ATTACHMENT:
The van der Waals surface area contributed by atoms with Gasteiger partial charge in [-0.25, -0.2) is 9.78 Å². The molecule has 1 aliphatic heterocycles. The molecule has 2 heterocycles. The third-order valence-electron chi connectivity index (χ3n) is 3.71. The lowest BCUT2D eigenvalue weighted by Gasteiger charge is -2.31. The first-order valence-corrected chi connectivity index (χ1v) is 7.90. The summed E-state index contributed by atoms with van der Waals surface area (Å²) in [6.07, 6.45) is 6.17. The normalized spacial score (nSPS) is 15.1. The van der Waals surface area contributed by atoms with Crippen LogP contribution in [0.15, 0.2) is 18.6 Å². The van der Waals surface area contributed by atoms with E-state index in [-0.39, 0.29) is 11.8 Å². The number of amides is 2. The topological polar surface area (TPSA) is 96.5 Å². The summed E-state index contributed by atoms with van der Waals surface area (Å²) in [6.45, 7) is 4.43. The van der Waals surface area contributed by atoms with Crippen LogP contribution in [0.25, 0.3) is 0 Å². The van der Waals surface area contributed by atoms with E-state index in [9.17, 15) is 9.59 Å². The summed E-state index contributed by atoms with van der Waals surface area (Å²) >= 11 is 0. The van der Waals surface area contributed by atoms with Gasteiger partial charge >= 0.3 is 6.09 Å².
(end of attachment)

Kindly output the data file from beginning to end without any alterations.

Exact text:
The van der Waals surface area contributed by atoms with Gasteiger partial charge in [-0.25, -0.2) is 9.78 Å². The molecule has 1 aliphatic heterocycles. The molecule has 2 heterocycles. The third-order valence-electron chi connectivity index (χ3n) is 3.71. The lowest BCUT2D eigenvalue weighted by Gasteiger charge is -2.31. The first-order valence-corrected chi connectivity index (χ1v) is 7.90. The summed E-state index contributed by atoms with van der Waals surface area (Å²) in [6.07, 6.45) is 6.17. The normalized spacial score (nSPS) is 15.1. The van der Waals surface area contributed by atoms with Crippen LogP contribution in [0.15, 0.2) is 18.6 Å². The van der Waals surface area contributed by atoms with E-state index in [-0.39, 0.29) is 11.8 Å². The number of amides is 2. The topological polar surface area (TPSA) is 96.5 Å². The summed E-state index contributed by atoms with van der Waals surface area (Å²) in [6.45, 7) is 4.43. The van der Waals surface area contributed by atoms with Crippen LogP contribution in [0.25, 0.3) is 0 Å². The van der Waals surface area contributed by atoms with E-state index in [9.17, 15) is 9.59 Å². The summed E-state index contributed by atoms with van der Waals surface area (Å²) >= 11 is 0. The van der Waals surface area contributed by atoms with Gasteiger partial charge >= 0.3 is 6.09 Å².